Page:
Over an hour of constitutional bickering and procedural hackery resulted in precisely no changes to the current status of the RSM after tonight's Council turned into a shouting match. A controversial paper seeking to restore Union status to the RSM fell by only one vote, with DPFS Chris Larvin, speaking out in opposition. The paper had 184 seconders and was claimed to be the fourth largest list of seconders to have appeared in front of Council, dwarfed only by the Environmental Policy, changes to the Beit Masterplan and the Make Poverty History campaign.
Many Councillors had already expressed concerns with parts of the proposals prompting ICU President Stephen Brown to win amendments removing the RSM representatives from both the Executive Committee and the Representation and Welfare Board. Worries that RSM students would receive too much representation through seats on these committees were cited, with Brown stating that students should not be treated as a special case just because of a historical significance. A compromise was reached by increasing the number of RWB representatives appointed by the Faculty Union's to two with Council 'strongly suggesting' that the second CGCU Representative should be from the RSM. This essentially meant that the Guilds Exec would appoint an RSM Rep rather than the RSM Exec to avoid Dep Reps outside RSM feeling unfairly disadvantaged. Several times it was highlighted that by allowing RSM to sit on Union committees, it could open the doors to other bodies such as MechSoc, EEESoc or even Dance Club to demand a place on those same committees, just by getting 200 seconders.
Shortly after the two amendments had been overwhelmingly voted through, the RSM President, Danny Hill, stormed from the room in disgust. Should he have been present at the vote a two-thirds majority would have been reached and the paper would have passed. Speaking afterwards about this matter Hill responded that in the amended state he did not feel the paper represented the needed changes for the RSM and may not have voted for the paper anyway. This was despite the compromise solution having almost the same effect as the original proposal, just without a seat on the executive.
RSM members who had turned out to observe the meeting, including past and future RSM Presidents Seb Turner and Adam Baldwin, were shocked by the tirade leashed upon the paper by Deputy President (Finance and Services) Chris Larvin. Having been Honorary Junior Treasurer to the RSM Exec before his election to Sabbatical Office, Larvin's allegiances could have been wrongly assumed. Describing the process as a "power grab" by the RSM Exec that, contrary to the consensus in the paper, did "not represent the views of the majority of students in the RSM" he questioned the validity of the paper and the method by which Hill had gathered support.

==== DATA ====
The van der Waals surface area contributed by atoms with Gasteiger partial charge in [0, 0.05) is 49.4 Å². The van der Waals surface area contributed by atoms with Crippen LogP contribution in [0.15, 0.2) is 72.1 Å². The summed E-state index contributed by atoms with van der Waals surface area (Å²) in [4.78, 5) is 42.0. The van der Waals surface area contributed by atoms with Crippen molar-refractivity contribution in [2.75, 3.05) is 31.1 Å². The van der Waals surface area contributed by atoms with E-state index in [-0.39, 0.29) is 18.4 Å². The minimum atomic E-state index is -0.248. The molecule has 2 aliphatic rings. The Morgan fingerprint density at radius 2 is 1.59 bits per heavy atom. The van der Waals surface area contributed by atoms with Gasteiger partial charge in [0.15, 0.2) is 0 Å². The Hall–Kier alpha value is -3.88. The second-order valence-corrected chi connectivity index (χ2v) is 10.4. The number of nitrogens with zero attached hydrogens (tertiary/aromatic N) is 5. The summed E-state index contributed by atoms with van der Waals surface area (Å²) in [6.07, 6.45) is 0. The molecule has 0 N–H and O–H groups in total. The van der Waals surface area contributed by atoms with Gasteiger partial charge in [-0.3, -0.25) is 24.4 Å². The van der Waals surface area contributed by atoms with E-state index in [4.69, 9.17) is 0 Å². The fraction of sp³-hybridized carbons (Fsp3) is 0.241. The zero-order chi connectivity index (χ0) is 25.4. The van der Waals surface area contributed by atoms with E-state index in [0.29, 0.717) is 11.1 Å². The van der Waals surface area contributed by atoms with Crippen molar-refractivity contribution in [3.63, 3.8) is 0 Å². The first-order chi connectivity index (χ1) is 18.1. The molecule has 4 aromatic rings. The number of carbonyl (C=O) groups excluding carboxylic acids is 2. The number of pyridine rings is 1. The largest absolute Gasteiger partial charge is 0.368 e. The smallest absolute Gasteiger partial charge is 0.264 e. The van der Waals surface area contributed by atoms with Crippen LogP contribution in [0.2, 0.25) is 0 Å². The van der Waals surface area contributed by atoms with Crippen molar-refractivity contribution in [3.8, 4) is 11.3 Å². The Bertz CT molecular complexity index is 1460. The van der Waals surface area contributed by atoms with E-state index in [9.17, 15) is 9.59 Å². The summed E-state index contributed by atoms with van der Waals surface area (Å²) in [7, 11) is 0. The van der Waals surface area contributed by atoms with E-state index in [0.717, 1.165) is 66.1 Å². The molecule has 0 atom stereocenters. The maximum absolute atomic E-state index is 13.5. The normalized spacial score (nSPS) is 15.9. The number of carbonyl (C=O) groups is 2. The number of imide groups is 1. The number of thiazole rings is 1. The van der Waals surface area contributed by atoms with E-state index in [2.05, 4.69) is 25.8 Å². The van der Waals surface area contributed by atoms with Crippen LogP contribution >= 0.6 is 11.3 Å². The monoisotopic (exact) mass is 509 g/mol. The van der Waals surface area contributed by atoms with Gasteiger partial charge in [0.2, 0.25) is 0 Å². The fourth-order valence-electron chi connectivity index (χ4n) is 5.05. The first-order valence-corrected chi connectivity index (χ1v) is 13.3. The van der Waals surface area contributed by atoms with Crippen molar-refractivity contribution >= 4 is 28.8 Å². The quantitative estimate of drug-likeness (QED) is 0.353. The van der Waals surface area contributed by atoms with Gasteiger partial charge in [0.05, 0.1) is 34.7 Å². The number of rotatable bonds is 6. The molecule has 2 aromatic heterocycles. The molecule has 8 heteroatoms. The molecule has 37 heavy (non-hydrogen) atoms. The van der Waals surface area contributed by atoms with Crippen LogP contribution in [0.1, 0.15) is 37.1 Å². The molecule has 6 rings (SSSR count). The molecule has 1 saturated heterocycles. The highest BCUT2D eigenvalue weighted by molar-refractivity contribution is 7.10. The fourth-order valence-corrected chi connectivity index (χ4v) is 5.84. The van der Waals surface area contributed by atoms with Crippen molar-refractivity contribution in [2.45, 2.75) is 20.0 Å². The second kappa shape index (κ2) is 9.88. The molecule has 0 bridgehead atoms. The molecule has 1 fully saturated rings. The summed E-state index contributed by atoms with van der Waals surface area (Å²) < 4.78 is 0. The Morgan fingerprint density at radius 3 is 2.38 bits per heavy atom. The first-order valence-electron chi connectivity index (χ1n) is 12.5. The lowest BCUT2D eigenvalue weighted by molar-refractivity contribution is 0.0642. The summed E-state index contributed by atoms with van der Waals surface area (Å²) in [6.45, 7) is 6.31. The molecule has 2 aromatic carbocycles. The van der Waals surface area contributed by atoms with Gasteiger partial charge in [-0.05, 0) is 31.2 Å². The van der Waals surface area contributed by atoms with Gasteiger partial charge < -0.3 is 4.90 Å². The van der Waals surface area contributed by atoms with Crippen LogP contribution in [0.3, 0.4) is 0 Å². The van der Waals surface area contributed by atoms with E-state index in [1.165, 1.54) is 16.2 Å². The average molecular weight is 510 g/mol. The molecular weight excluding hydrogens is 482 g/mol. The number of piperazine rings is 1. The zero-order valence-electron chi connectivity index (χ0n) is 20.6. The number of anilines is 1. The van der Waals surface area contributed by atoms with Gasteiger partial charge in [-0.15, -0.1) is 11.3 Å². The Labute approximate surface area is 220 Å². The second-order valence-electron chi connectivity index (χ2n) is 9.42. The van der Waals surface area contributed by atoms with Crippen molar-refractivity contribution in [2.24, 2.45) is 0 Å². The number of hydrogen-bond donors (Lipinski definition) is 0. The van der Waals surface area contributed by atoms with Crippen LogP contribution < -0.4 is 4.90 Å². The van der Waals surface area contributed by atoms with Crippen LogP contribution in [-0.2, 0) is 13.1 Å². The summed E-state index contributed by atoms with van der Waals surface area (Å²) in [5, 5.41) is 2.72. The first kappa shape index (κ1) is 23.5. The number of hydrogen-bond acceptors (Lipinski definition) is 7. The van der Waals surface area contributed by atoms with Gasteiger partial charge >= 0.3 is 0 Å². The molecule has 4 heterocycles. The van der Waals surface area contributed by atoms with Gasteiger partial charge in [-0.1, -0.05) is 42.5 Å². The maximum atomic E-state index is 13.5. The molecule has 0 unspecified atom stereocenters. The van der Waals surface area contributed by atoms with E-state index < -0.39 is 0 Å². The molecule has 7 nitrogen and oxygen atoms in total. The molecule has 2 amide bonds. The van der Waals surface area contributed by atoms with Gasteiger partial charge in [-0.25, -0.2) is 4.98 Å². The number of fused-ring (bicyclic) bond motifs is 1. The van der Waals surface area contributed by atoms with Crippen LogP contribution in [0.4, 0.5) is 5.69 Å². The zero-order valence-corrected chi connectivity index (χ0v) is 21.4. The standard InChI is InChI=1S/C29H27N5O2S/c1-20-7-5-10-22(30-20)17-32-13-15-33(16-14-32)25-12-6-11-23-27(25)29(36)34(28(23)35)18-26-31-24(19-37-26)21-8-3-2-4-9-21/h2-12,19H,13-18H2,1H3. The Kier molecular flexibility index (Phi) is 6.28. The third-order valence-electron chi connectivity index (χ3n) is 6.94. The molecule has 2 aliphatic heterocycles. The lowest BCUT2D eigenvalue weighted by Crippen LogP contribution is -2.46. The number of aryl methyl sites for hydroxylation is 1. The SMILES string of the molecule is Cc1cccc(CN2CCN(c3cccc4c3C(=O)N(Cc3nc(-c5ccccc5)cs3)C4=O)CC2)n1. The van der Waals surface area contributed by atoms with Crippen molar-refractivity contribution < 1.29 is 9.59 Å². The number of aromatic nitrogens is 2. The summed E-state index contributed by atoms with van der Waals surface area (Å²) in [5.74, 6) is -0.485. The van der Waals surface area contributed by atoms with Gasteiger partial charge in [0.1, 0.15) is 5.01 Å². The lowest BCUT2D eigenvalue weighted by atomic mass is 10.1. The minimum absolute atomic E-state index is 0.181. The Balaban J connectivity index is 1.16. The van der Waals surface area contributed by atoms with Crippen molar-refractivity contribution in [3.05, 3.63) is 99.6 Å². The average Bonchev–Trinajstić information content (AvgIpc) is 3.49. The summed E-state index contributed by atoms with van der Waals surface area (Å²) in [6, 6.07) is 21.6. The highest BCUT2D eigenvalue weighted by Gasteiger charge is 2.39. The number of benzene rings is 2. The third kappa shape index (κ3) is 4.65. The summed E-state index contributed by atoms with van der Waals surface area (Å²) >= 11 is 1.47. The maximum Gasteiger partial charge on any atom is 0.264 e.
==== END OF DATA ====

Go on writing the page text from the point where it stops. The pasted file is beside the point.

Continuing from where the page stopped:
With Hill no longer present to refute claims of mal-practice, co-proposer Jon Matthews attacked Larvin on behalf of the RSM President, saying that inferring the proposers and the DPEW had lied to council was a grave allegation. Larvin responded by asking the Council Chair to read out two emails, sent by the RSM President to students in ESE and Materials. He clarified that he was concerned that the method in which the seconders were collected was dubious, due to the nature of the emails sent out to collect them. Part of Mr Matthews tirade, along with the content of the emails, can be seen in the video below. The principle concern of Mr Larvin's was an email with the subject "Click reply, then click send" - the list of seconders was collected based on replies to this email, and a previous one which had the paper attached. The email also claimed the paper was a "win-win" situation, leading to "more money" for RSM clubs and activities.
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Continuing in his attack Matthews gave a passionate speech drawing comparisons between the GSA representatives and the RSM. Postgraduates are represented twice on Council and RWB through their Faculty Unions and the GSA. No-one, he said, would remove the GSA Chair in fear of accusations of killing the GSA but everyone was willing to kill the RSM. This did not sway Council though as the paper failed to pass with the required 2/3 majority.
The rest of the meeting passed mostly uneventfully, aided by the resignation of Undergraduate Engineering Councillor Rosie Smithells who departed with the Deputy President (Education and Welfare) after the paper fell. There are a lot of hurt feelings after tonight's rather heated debate.